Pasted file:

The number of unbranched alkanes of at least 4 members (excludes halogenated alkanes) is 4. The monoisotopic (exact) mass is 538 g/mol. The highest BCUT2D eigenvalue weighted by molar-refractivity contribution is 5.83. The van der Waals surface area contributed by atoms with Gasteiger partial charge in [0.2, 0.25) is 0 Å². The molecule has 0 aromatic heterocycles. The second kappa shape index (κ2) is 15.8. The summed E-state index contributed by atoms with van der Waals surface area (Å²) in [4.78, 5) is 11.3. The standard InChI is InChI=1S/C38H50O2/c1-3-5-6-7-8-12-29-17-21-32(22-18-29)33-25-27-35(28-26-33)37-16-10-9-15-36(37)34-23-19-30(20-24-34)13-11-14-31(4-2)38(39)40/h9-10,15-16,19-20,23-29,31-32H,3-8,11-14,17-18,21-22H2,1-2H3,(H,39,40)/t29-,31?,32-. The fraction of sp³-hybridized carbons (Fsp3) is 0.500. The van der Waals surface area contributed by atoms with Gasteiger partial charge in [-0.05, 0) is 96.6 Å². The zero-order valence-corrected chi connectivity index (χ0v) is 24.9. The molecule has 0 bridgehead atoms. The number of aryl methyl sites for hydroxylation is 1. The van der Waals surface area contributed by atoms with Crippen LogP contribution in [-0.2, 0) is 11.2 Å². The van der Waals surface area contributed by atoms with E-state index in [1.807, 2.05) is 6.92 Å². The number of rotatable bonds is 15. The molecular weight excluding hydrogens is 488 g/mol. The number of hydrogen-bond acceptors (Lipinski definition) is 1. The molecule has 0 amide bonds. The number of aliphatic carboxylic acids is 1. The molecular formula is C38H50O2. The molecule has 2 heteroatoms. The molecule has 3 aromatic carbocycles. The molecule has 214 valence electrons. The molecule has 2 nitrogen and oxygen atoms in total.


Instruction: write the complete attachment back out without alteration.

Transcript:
The number of unbranched alkanes of at least 4 members (excludes halogenated alkanes) is 4. The monoisotopic (exact) mass is 538 g/mol. The highest BCUT2D eigenvalue weighted by molar-refractivity contribution is 5.83. The van der Waals surface area contributed by atoms with Gasteiger partial charge in [0.2, 0.25) is 0 Å². The molecule has 0 aromatic heterocycles. The second kappa shape index (κ2) is 15.8. The summed E-state index contributed by atoms with van der Waals surface area (Å²) in [4.78, 5) is 11.3. The standard InChI is InChI=1S/C38H50O2/c1-3-5-6-7-8-12-29-17-21-32(22-18-29)33-25-27-35(28-26-33)37-16-10-9-15-36(37)34-23-19-30(20-24-34)13-11-14-31(4-2)38(39)40/h9-10,15-16,19-20,23-29,31-32H,3-8,11-14,17-18,21-22H2,1-2H3,(H,39,40)/t29-,31?,32-. The fraction of sp³-hybridized carbons (Fsp3) is 0.500. The van der Waals surface area contributed by atoms with Gasteiger partial charge in [-0.05, 0) is 96.6 Å². The zero-order valence-corrected chi connectivity index (χ0v) is 24.9. The molecule has 0 bridgehead atoms. The number of aryl methyl sites for hydroxylation is 1. The van der Waals surface area contributed by atoms with Crippen LogP contribution in [-0.2, 0) is 11.2 Å². The van der Waals surface area contributed by atoms with E-state index in [1.807, 2.05) is 6.92 Å². The number of rotatable bonds is 15. The molecular weight excluding hydrogens is 488 g/mol. The number of hydrogen-bond acceptors (Lipinski definition) is 1. The molecule has 0 amide bonds. The number of aliphatic carboxylic acids is 1. The molecular formula is C38H50O2. The molecule has 2 heteroatoms. The molecule has 3 aromatic carbocycles. The molecule has 214 valence electrons. The molecule has 2 nitrogen and oxygen atoms in total.